“I live in New York, and I was thinking about the lagoon in Central Park, down near Central Park South. I was wondering if it would be frozen over when I got home, and if it was, where did the ducks go? I was wondering where the ducks went when the lagoon** got all icy and frozen over. I wondered if some guy came in a truck and took them away to a zoo or something. Or if they just flew away.” — Catcher In The Rye
Another great author gone, another great book featuring New York City remembered. J.D. Salinger died yesterday. Although he lived for most of his life in Cornish, New Hampshire, his youth was spent in the city, and in fact he went to college for a year at New York University, then at Columbia University where he had his first short story published. (He never graduated.)
Salinger was born on January 1, 1919 at the Nursery and Child’s Hospital at West 61st Street and Amsterdam. The hospital was eventually absorbed into the medical complex known today as New York Presbyterian Hospital and Weill Cornell Medical Center.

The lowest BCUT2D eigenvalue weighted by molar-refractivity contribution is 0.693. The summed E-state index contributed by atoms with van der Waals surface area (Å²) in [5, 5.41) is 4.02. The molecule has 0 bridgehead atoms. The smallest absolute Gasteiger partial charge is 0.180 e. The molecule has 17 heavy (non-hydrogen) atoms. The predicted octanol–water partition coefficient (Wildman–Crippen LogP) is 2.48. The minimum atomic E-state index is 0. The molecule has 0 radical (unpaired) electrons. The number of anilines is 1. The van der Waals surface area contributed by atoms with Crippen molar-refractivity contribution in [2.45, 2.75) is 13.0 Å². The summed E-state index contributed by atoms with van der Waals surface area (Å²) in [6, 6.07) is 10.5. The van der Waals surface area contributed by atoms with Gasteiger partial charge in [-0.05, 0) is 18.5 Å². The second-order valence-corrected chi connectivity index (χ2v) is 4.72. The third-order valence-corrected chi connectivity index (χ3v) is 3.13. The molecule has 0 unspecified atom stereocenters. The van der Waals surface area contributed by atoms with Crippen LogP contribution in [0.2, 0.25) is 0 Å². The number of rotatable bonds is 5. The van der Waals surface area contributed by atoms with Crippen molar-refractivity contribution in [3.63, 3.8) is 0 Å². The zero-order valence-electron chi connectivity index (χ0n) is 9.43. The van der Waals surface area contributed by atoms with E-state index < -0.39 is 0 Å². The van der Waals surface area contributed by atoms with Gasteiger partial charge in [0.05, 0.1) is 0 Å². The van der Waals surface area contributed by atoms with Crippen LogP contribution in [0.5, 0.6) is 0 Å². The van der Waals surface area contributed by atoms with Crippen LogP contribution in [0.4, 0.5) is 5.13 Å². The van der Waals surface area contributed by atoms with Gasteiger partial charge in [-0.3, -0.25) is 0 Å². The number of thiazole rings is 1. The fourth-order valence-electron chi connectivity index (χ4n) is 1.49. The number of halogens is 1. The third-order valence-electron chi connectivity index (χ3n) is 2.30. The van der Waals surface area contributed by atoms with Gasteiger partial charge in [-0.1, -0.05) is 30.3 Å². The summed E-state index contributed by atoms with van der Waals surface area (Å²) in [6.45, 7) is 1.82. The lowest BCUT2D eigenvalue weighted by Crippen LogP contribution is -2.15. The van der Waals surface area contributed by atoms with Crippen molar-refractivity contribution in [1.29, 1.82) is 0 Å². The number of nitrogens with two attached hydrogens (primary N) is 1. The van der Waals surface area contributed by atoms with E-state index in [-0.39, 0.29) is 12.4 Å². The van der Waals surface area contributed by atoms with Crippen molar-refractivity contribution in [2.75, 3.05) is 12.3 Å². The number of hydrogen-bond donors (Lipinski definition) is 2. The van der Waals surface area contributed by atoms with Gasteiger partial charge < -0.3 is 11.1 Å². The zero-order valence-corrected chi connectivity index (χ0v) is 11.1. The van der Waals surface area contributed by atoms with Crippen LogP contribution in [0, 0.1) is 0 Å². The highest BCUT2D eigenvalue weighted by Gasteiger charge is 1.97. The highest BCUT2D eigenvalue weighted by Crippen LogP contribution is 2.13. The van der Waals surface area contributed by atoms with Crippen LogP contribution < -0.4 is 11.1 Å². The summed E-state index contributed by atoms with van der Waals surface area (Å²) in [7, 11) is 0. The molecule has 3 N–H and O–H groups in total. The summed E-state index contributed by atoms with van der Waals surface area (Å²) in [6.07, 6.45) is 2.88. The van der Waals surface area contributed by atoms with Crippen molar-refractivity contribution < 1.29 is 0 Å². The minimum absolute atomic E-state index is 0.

His first home was at 3681 Broadway — literally across the street from the uptown Trinity Church cemetery! — but he would spend his adolescence in many other residences in the Upper West Side. But in his teenage years, the family moved to 1133 Park Avenue at 91st Street, a home that would loosely serve as a model for that of the Caulfield family.
In Catcher In the Rye, Salinger sent Holden Caulfield on an adventure through both real places (the original Penn Station, Radio City Music Hall, the lagoon in Central Park) and imagined. To track him through the streets of New York, I recommend visiting this site. If it’s been a few years since you read the book, visit the Dead Caulfields for a quick chronology.
**The “Central Park lagoon” he’s referring to the pond (indeed, often filled with ducks) in the far southeast corner of the park. As you can see, the ducks don’t go anywhere. Photo above by Lilybart, from the Central Park website.